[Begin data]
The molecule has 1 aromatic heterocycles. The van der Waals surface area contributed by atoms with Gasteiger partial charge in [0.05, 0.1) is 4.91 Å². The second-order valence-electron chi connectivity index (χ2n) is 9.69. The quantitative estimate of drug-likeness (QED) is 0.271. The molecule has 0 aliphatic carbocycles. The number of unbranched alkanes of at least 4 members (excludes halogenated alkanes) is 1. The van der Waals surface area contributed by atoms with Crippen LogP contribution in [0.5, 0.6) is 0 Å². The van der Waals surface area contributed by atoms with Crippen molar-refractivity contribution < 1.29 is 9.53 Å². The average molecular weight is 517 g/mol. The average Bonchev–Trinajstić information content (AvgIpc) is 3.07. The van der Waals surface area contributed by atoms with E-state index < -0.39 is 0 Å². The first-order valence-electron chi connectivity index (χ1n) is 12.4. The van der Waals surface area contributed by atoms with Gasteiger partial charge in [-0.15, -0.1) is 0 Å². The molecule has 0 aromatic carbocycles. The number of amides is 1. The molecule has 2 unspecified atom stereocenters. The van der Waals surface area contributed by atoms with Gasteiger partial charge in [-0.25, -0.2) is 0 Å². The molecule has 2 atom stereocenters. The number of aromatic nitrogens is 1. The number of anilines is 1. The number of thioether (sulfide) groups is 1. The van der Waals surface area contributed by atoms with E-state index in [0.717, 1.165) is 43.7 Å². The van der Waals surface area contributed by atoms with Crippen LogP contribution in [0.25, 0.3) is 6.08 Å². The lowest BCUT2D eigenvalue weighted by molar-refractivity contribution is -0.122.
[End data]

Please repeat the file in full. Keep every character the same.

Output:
The molecule has 1 aromatic heterocycles. The van der Waals surface area contributed by atoms with Gasteiger partial charge in [0.05, 0.1) is 4.91 Å². The second-order valence-electron chi connectivity index (χ2n) is 9.69. The quantitative estimate of drug-likeness (QED) is 0.271. The molecule has 0 aliphatic carbocycles. The number of unbranched alkanes of at least 4 members (excludes halogenated alkanes) is 1. The van der Waals surface area contributed by atoms with Crippen LogP contribution in [0.5, 0.6) is 0 Å². The van der Waals surface area contributed by atoms with Crippen molar-refractivity contribution < 1.29 is 9.53 Å². The average molecular weight is 517 g/mol. The average Bonchev–Trinajstić information content (AvgIpc) is 3.07. The van der Waals surface area contributed by atoms with E-state index < -0.39 is 0 Å². The first-order valence-electron chi connectivity index (χ1n) is 12.4. The van der Waals surface area contributed by atoms with Gasteiger partial charge in [-0.15, -0.1) is 0 Å². The molecule has 0 aromatic carbocycles. The number of amides is 1. The molecule has 2 unspecified atom stereocenters. The van der Waals surface area contributed by atoms with Gasteiger partial charge in [-0.25, -0.2) is 0 Å². The molecule has 2 atom stereocenters. The number of aromatic nitrogens is 1. The number of anilines is 1. The number of thioether (sulfide) groups is 1. The van der Waals surface area contributed by atoms with E-state index in [0.717, 1.165) is 43.7 Å². The van der Waals surface area contributed by atoms with Crippen LogP contribution in [0.25, 0.3) is 6.08 Å². The lowest BCUT2D eigenvalue weighted by molar-refractivity contribution is -0.122.